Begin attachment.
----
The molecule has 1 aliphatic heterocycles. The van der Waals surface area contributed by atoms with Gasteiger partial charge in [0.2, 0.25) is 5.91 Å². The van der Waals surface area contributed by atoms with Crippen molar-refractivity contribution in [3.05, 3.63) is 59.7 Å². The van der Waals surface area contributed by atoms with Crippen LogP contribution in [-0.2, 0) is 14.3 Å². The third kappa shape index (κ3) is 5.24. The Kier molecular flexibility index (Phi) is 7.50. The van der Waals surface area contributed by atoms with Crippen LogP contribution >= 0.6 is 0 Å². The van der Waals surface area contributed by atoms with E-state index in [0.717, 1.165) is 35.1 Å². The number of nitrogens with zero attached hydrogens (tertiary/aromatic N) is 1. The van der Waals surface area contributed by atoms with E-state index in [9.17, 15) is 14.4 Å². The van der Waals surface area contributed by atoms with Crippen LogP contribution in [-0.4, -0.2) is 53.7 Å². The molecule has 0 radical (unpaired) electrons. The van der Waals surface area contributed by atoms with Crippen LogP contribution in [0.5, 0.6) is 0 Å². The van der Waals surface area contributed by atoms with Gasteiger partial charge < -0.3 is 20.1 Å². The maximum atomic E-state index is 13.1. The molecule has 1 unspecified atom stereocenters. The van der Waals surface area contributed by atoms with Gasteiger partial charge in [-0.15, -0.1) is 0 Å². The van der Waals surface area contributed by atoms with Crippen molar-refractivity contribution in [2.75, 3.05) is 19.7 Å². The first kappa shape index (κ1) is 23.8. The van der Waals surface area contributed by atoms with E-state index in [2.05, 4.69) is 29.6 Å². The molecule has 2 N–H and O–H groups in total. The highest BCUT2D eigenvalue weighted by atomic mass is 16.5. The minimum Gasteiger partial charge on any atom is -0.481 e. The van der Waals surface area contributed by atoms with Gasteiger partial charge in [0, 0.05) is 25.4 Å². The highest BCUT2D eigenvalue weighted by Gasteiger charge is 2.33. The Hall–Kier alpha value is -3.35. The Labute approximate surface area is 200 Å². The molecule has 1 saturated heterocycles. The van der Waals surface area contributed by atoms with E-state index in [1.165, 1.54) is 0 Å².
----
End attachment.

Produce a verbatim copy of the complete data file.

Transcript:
The molecule has 1 aliphatic heterocycles. The van der Waals surface area contributed by atoms with Gasteiger partial charge in [0.2, 0.25) is 5.91 Å². The van der Waals surface area contributed by atoms with Crippen molar-refractivity contribution in [3.05, 3.63) is 59.7 Å². The van der Waals surface area contributed by atoms with Crippen LogP contribution in [-0.2, 0) is 14.3 Å². The third kappa shape index (κ3) is 5.24. The Kier molecular flexibility index (Phi) is 7.50. The van der Waals surface area contributed by atoms with Crippen LogP contribution >= 0.6 is 0 Å². The van der Waals surface area contributed by atoms with E-state index in [0.717, 1.165) is 35.1 Å². The number of nitrogens with zero attached hydrogens (tertiary/aromatic N) is 1. The van der Waals surface area contributed by atoms with E-state index in [9.17, 15) is 14.4 Å². The van der Waals surface area contributed by atoms with Crippen LogP contribution in [-0.4, -0.2) is 53.7 Å². The molecule has 0 radical (unpaired) electrons. The van der Waals surface area contributed by atoms with Crippen LogP contribution in [0.5, 0.6) is 0 Å². The van der Waals surface area contributed by atoms with Gasteiger partial charge < -0.3 is 20.1 Å². The maximum atomic E-state index is 13.1. The molecule has 1 unspecified atom stereocenters. The van der Waals surface area contributed by atoms with Gasteiger partial charge in [-0.15, -0.1) is 0 Å². The van der Waals surface area contributed by atoms with Crippen molar-refractivity contribution in [2.75, 3.05) is 19.7 Å². The first kappa shape index (κ1) is 23.8. The van der Waals surface area contributed by atoms with E-state index in [2.05, 4.69) is 29.6 Å². The molecule has 2 N–H and O–H groups in total. The highest BCUT2D eigenvalue weighted by atomic mass is 16.5. The minimum Gasteiger partial charge on any atom is -0.481 e. The van der Waals surface area contributed by atoms with Gasteiger partial charge in [0, 0.05) is 25.4 Å². The highest BCUT2D eigenvalue weighted by Gasteiger charge is 2.33. The Hall–Kier alpha value is -3.35. The Labute approximate surface area is 200 Å². The molecule has 1 saturated heterocycles. The van der Waals surface area contributed by atoms with E-state index in [1.165, 1.54) is 0 Å².